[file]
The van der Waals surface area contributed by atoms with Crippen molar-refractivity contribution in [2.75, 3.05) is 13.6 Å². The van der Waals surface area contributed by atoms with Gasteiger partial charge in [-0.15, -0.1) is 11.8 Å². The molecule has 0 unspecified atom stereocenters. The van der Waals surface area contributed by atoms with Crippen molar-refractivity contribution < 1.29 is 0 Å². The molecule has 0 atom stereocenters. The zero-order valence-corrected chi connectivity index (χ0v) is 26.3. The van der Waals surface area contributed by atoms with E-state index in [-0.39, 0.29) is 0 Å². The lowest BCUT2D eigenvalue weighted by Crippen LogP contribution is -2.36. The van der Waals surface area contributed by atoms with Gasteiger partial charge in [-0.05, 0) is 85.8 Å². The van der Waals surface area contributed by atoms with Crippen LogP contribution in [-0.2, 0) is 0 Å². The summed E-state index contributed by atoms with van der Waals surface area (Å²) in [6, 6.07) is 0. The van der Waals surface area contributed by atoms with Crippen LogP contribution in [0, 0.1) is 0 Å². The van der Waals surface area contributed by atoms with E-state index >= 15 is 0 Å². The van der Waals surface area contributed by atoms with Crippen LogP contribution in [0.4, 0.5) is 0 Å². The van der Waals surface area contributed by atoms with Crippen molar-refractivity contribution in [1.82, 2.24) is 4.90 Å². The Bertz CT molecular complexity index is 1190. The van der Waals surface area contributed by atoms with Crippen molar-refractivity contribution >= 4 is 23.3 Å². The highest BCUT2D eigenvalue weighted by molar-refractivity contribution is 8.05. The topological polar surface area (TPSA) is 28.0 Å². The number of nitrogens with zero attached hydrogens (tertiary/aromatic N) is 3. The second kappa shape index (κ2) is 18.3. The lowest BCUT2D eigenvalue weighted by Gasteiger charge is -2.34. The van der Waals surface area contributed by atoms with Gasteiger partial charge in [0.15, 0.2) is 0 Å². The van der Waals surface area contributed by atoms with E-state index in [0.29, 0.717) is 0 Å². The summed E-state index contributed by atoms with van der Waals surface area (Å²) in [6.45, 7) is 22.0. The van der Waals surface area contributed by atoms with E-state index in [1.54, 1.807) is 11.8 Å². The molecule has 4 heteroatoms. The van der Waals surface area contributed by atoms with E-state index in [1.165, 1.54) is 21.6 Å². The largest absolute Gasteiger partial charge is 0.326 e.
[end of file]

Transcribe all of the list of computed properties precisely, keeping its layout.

The van der Waals surface area contributed by atoms with Crippen molar-refractivity contribution in [2.75, 3.05) is 13.6 Å². The van der Waals surface area contributed by atoms with Gasteiger partial charge in [-0.15, -0.1) is 11.8 Å². The molecule has 0 unspecified atom stereocenters. The van der Waals surface area contributed by atoms with Crippen molar-refractivity contribution < 1.29 is 0 Å². The molecule has 0 atom stereocenters. The zero-order valence-corrected chi connectivity index (χ0v) is 26.3. The van der Waals surface area contributed by atoms with E-state index in [-0.39, 0.29) is 0 Å². The lowest BCUT2D eigenvalue weighted by Crippen LogP contribution is -2.36. The van der Waals surface area contributed by atoms with Gasteiger partial charge in [-0.05, 0) is 85.8 Å². The van der Waals surface area contributed by atoms with Crippen LogP contribution in [-0.2, 0) is 0 Å². The summed E-state index contributed by atoms with van der Waals surface area (Å²) in [6, 6.07) is 0. The van der Waals surface area contributed by atoms with Crippen LogP contribution in [0, 0.1) is 0 Å². The van der Waals surface area contributed by atoms with E-state index >= 15 is 0 Å². The van der Waals surface area contributed by atoms with Crippen LogP contribution in [0.4, 0.5) is 0 Å². The van der Waals surface area contributed by atoms with Crippen molar-refractivity contribution in [1.82, 2.24) is 4.90 Å². The Bertz CT molecular complexity index is 1190. The van der Waals surface area contributed by atoms with Crippen molar-refractivity contribution >= 4 is 23.3 Å². The highest BCUT2D eigenvalue weighted by molar-refractivity contribution is 8.05. The topological polar surface area (TPSA) is 28.0 Å². The number of nitrogens with zero attached hydrogens (tertiary/aromatic N) is 3. The second kappa shape index (κ2) is 18.3. The lowest BCUT2D eigenvalue weighted by Gasteiger charge is -2.34. The van der Waals surface area contributed by atoms with Gasteiger partial charge in [0.15, 0.2) is 0 Å². The van der Waals surface area contributed by atoms with E-state index in [0.29, 0.717) is 0 Å². The summed E-state index contributed by atoms with van der Waals surface area (Å²) in [6.45, 7) is 22.0. The van der Waals surface area contributed by atoms with E-state index in [1.54, 1.807) is 11.8 Å². The molecule has 4 heteroatoms. The van der Waals surface area contributed by atoms with E-state index in [1.165, 1.54) is 21.6 Å². The largest absolute Gasteiger partial charge is 0.326 e.